This book illustrates a variety of challenges that bug hunters try to solve. It is an outstanding collection of the insights and expertise of an interdisciplinary group of researchers from all walks of life: virologists, physicians, immunologists, electrochemists, physicists, computer scientists, biotechnologists, epidemiologists, and molecular biologists, all working at the forefront of diagnostics in fields that cross scientific boundaries. Notwithstanding a dire moment as that of the recent Ebola outbreak in West Africa that saddens us all, we must more than ever peregrinate across oceans, and take the fight to them, as these invisible and exotic but deadly enemies know no barriers and constantly invade our lives. The coming epidemics and killer pandemics require us to continuously innovate in areas of prevention, detection, and therapy.
The present volume focuses on creating virus alerts or hand-held detectors to bring to the field during an epidemic, when possible, or tools for the healthcare worker to rapidly diagnose the patient’s ailment. The authors describe the conventional cell cultures and molecular biology methodologies, while introducing state-of-the-art multidisciplinary biosensors. This book is not a manual, set of protocols, or a textbook; it is a glimpse into the advances of virus diagnostic research. Included are a variety of topics that encompass world health issues, local folklore such as associating outbreaks with witchcraft, problems in getting healthcare workers to the outbreak areas, and insights in viral diagnostic pitfalls.
Robert S. Marks earned his Ph.D. from the Weizmann Institute of Science and did his postdoctoral research at the University of Cambridge. He is a full professor at the Department of Biotechnology Engineering, the Ben-Gurion University of the Negev, Israel, and is affiliated to the National Institute for Biotechnology in the Negev and the Ilse Kats Centre for Nanotechnology. He is currently a program coordinator for the NRF CREATE program "Nanomaterials for Water and Energy Management" through MSE at the Nanyang Technological University. Prof. Marks has published in viral immunosensors and has extensive experience in biosensors. He has developed new sensor configurations, such as establishing diagnostics based on luminescence emitted by primed neutrophils, and is the editor-in-chief of the 2007 two-volume Wiley Handbook in Biosensors and Biochips as well as author of more than 100 papers and numerous chapters.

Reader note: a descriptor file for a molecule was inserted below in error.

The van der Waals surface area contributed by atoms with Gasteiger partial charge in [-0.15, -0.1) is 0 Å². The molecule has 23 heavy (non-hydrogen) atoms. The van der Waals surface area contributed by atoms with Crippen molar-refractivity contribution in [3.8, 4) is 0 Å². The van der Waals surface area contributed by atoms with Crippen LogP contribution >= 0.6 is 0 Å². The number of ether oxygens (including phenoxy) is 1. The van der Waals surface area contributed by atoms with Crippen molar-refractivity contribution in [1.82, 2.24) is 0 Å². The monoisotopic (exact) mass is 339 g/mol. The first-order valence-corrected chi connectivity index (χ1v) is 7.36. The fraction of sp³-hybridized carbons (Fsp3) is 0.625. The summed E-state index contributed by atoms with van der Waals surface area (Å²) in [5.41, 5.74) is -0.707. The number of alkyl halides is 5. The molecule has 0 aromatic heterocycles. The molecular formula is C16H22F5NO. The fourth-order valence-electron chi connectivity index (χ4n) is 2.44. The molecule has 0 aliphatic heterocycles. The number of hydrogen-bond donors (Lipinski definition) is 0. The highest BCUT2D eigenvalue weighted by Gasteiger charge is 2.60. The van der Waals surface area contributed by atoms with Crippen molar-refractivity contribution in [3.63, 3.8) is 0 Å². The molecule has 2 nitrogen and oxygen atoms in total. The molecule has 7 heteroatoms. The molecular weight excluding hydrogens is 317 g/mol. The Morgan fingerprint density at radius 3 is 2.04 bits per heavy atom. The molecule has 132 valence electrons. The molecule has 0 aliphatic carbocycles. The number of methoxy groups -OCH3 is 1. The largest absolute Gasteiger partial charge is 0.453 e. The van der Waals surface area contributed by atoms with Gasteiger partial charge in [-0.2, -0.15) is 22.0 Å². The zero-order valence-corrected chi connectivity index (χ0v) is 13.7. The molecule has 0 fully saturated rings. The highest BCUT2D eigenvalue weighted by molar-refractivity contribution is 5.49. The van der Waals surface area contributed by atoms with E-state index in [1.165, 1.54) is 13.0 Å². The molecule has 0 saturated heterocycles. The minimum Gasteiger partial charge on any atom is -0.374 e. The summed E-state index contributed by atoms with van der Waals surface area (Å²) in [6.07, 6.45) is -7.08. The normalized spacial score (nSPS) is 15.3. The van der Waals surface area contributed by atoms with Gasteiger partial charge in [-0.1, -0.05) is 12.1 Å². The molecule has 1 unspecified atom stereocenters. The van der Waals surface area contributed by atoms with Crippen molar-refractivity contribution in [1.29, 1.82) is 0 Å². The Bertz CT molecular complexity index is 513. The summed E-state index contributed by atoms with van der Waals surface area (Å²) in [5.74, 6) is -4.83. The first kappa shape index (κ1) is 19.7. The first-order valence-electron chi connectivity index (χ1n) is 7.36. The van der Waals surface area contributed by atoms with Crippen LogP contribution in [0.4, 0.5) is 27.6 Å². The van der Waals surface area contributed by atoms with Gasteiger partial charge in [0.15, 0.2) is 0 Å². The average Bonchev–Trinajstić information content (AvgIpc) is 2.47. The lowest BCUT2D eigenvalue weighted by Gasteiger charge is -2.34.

Leslie Lobel earned his B.A., summa cum laude, in chemistry from Columbia College of Columbia University and attended the Medical Scientist Training Program at the College of Physicians and Surgeons of Columbia University, earning his M.D. and Ph.D. in 1988. He was awarded a Helen Hay Whitney Fellowship for postdoctoral training. After postdoctoral work in the laboratory of H. Robert Horvitz at MIT, he returned to the Department of Medicine at Columbia University before moving to the Department of Virology at Ben Gurion University, where he set up a laboratory of immunovirology and viral therapeutics in 2003. His work includes studies on the profile of the immune response to various viral diseases.
Amadou Alpha Sall is a virologist and has a Ph.D. in public health. He received his scientific education in France at the universities Paul Sabatier, Toulouse, Paris-Sud, Orsay, and Pierre et Marie Curie, Paris. Currently he is the head of the Arboviruses and Viral Hemorrhagic Fever unit, director of the WHO collaborating center, and scientific director of Institut Pasteur de Dakar, which belongs to the Institut Pasteur International Network. His research focuses primarily on ecology and evolution of arboviruses and viral hemorrhagic fever. He has published more than 80 papers and book chapters and presented more than 100 scientific papers in international conferences. Dr. Sall is a recipient of the Senegal Presidential Award for Science and is a member of the Senegal National Academy of Science and Technology.